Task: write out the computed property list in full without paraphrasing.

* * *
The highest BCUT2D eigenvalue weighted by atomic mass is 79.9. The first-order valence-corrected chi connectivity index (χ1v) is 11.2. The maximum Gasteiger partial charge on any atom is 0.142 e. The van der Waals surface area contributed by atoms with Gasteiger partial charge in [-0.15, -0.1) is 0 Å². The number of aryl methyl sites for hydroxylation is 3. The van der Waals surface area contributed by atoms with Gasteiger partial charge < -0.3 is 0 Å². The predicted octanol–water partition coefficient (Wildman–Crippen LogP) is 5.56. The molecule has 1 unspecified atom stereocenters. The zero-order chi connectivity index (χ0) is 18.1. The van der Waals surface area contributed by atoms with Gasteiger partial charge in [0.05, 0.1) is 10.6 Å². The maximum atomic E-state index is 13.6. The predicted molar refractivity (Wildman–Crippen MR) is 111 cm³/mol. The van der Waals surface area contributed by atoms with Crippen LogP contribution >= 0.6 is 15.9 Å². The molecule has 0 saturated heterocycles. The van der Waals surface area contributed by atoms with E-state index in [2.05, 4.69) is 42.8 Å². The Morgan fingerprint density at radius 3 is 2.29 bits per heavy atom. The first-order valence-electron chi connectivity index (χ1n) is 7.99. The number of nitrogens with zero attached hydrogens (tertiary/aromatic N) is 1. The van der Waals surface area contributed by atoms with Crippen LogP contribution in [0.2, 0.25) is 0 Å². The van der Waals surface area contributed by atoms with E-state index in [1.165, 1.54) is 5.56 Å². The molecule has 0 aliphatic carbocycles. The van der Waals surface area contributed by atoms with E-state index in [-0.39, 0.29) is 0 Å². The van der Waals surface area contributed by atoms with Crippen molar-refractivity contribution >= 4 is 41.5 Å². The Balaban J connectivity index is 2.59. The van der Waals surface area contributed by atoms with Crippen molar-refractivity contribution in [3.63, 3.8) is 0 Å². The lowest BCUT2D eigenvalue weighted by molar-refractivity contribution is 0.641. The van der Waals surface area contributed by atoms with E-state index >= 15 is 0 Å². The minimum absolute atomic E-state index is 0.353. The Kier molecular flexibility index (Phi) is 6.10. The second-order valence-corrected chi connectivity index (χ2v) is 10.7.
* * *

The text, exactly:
The highest BCUT2D eigenvalue weighted by atomic mass is 79.9. The first-order valence-corrected chi connectivity index (χ1v) is 11.2. The maximum Gasteiger partial charge on any atom is 0.142 e. The van der Waals surface area contributed by atoms with Gasteiger partial charge in [-0.15, -0.1) is 0 Å². The number of aryl methyl sites for hydroxylation is 3. The van der Waals surface area contributed by atoms with Gasteiger partial charge < -0.3 is 0 Å². The predicted octanol–water partition coefficient (Wildman–Crippen LogP) is 5.56. The molecule has 1 unspecified atom stereocenters. The zero-order chi connectivity index (χ0) is 18.1. The van der Waals surface area contributed by atoms with Gasteiger partial charge in [0.05, 0.1) is 10.6 Å². The maximum atomic E-state index is 13.6. The predicted molar refractivity (Wildman–Crippen MR) is 111 cm³/mol. The van der Waals surface area contributed by atoms with Crippen LogP contribution >= 0.6 is 15.9 Å². The molecule has 0 saturated heterocycles. The van der Waals surface area contributed by atoms with E-state index in [2.05, 4.69) is 42.8 Å². The Morgan fingerprint density at radius 3 is 2.29 bits per heavy atom. The first-order valence-electron chi connectivity index (χ1n) is 7.99. The number of nitrogens with zero attached hydrogens (tertiary/aromatic N) is 1. The van der Waals surface area contributed by atoms with Crippen LogP contribution in [0.2, 0.25) is 0 Å². The van der Waals surface area contributed by atoms with E-state index in [1.165, 1.54) is 5.56 Å². The molecule has 0 aliphatic carbocycles. The van der Waals surface area contributed by atoms with E-state index in [-0.39, 0.29) is 0 Å². The van der Waals surface area contributed by atoms with Crippen molar-refractivity contribution >= 4 is 41.5 Å². The Balaban J connectivity index is 2.59. The van der Waals surface area contributed by atoms with Crippen molar-refractivity contribution in [3.63, 3.8) is 0 Å². The lowest BCUT2D eigenvalue weighted by molar-refractivity contribution is 0.641. The van der Waals surface area contributed by atoms with E-state index >= 15 is 0 Å². The minimum absolute atomic E-state index is 0.353. The Kier molecular flexibility index (Phi) is 6.10. The second-order valence-corrected chi connectivity index (χ2v) is 10.7.